Eye Opener: Obama administration's gay outreach continues
By Ed O'Keefe - The Washington Post
Thursday, October 22, 2009
Happy Thursday! (Unless you're White House Counsel Gregory Craig?) The gay rights community scored two more small victories on Tuesday, courtesy of the departments of Housing and Urban Development and Health and Human Services.
HHS will establish the nation’s first national resource center for the support of gay, lesbian, bisexual or transgender senior citizens. The move is designed to help community groups support the estimated 1.5 to 4 million LGBT seniors. HUD introduced a series of proposals ensuring its housing programs do not discriminate based on sexual orientation or gender identity. The changes would clarify that the term "family," when referring to beneficiaries for housing or voucher programs, would include eligible LGBT individuals and couples.
Rea Carey, executive director of the National Gay and Lesbian Task Force, said Tuesday that her group is "genuinely pleased" by the creation of the HHS resource center and welcomes the "much-needed reforms" at HUD.
But as The Eye and his colleagues recently reported, many gay rights leaders feel that despite several symbolic and the incremental moves, President Obama has put their agenda on the back burner. He recently said he will end the military's "don't ask don't tell" policy, but critics say he could have said spoken out and acted much sooner.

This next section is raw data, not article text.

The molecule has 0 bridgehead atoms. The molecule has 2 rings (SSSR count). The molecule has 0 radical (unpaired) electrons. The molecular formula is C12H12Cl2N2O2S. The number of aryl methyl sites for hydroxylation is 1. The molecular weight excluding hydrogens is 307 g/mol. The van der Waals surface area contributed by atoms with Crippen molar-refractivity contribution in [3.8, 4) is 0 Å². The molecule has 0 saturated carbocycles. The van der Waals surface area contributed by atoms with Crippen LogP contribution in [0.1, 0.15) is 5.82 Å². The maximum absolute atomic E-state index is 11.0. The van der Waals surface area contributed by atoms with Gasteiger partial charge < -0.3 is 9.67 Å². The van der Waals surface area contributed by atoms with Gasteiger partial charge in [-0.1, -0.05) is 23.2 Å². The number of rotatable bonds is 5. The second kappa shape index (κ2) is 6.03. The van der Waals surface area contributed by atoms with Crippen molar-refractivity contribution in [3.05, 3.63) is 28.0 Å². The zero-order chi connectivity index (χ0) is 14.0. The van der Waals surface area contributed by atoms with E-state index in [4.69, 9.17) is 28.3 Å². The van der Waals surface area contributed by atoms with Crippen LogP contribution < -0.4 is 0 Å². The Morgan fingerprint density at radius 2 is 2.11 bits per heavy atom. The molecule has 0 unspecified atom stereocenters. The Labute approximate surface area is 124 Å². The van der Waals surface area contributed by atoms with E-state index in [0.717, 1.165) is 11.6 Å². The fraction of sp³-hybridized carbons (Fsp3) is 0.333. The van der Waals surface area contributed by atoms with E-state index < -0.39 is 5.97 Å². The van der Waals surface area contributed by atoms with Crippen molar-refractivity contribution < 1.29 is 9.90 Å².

Obama supported ending "don't ask don't tell" and the repeal of the Defense of Marriage Act during his presidential campaign. Since then, he has stated a preference for Congress to repeal the military policy, and while a recent Justice Department filing clearly stated the president’s opposition to DOMA, government lawyers had to defend it earlier this year in a federal case.
Despite that, Obama has extended some benefits to the unmarried partners of gay federal employees while voicing support for legislation that grants them others. The White House distributed tickets to gay families to attend the annual Easter Egg Roll and hosted a Gay Pride Month celebration. The State Department now allows married gay and lesbian couples to obtain passports with their married names, and the administration is taking steps to end a policy that prohibits HIV-positive foreigners from entering the country.
Obama also awarded the Medal of Freedom posthumously to former San Francisco mayor and gay activist Harvey Milk. He picked John Berry to serve as director of the Office of Personnel Management, making him the highest-ranking gay official in American history.
That’s a good start, activists say, but they want more. References to parents on federal government paperwork should state “Parent 1 and Parent 2” instead of “Father and Mother.” HHS should provide more funding to help homeless gay teens. The administration should also ensure that faith-based social services do not deny care to people based on their sexual orientation or gender identity. Oh, and hurry up with "don't ask don't tell" and DOMA already.